From the Washington Times:
The Supreme Court has ruled that corporations may spend freely to support or oppose candidates for president and Congress, easing decades-old limits on their participation in federal campaigns.
By a 5-4 vote, the court on Thursday overturned a 20-year-old ruling that said corporations can be prohibited from using money from their general treasuries to pay for campaign ads. The decision, which almost certainly will also allow labor unions to participate more freely in campaigns, threatens similar limits imposed by 24 states.
The justices also struck down part of the landmark McCain-Feingold campaign finance bill that barred union- and corporate-paid issue ads in the closing days of election campaigns.
Advocates of strong campaign finance regulations have predicted that a court ruling against the limits would lead to a flood of corporate and union money in federal campaigns as early as this year's midterm congressional elections.
The decision, written by Justice Anthony Kennedy, removes limits on independent expenditures that are not coordinated with candidates' campaigns.
It leaves in place a prohibition on direct contributions to candidates from corporations and unions.
The case also does not affect political action committees, which mushroomed after post-Watergate laws set the first limits on contributions by individuals to candidates. Corporations, unions and others may create PACs to contribute directly to candidates, but they must be funded with voluntary contributions from employees, members and other individuals, not by corporate or union treasuries.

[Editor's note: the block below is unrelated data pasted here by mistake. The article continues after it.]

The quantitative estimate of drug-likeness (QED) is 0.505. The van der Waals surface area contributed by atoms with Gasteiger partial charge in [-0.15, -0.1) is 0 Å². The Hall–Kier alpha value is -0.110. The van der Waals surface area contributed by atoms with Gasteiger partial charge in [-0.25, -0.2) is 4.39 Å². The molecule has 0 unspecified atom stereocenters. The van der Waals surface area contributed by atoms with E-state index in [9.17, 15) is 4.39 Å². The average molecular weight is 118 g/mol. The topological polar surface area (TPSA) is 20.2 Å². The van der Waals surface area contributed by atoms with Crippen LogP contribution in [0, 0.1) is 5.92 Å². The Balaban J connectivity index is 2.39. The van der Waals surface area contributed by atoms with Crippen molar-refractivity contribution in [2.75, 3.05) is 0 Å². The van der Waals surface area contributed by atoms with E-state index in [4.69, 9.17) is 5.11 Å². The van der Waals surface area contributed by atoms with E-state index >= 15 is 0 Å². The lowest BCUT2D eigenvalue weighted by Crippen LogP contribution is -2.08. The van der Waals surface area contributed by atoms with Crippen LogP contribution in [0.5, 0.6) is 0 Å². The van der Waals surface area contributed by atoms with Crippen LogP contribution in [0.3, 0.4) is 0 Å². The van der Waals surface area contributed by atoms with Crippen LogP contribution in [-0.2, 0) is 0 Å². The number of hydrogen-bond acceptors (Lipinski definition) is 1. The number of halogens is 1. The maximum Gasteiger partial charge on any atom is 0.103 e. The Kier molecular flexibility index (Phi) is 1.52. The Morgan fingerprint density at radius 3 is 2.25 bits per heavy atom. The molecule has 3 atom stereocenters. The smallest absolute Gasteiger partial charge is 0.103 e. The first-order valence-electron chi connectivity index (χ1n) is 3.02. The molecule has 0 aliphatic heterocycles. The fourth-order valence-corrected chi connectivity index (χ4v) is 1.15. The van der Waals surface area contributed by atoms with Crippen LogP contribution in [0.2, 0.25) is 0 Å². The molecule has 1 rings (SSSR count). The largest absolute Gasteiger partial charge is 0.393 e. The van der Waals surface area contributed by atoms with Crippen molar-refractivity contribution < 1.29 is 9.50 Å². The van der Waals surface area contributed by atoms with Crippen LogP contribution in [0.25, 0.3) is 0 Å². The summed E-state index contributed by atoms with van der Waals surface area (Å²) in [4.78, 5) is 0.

It is likely that, given unions' almost free reign to use members and their dues on politics, this ruling will put corporate money back into the political fray--especially with so much at stake in 2010 and beyond.
Let the games begin.
The Queen of Labor, SEIU's Anna Burger issued a statement condemning the Court's ruling:
Today the US Supreme Court lifted the floodgates and started dismantling century-old restrictions on corporate electoral activity in the name of the ‘free speech rights’ of corporations—meaning if you are a ‘corporate person’ (aka a CEO or corporate official), you are now free to hit the corporate ATM and spend whatever of your shareholders’ money it takes to elect the candidates of your choice.
Now, that's rich! The SEIU and other unions spent an estimated $1 billion of their members' money on the 2008 elections.
"I bring reason to your ears, and, in language as plain as ABC, hold up truth to your eyes." Thomas Paine December 23, 1776
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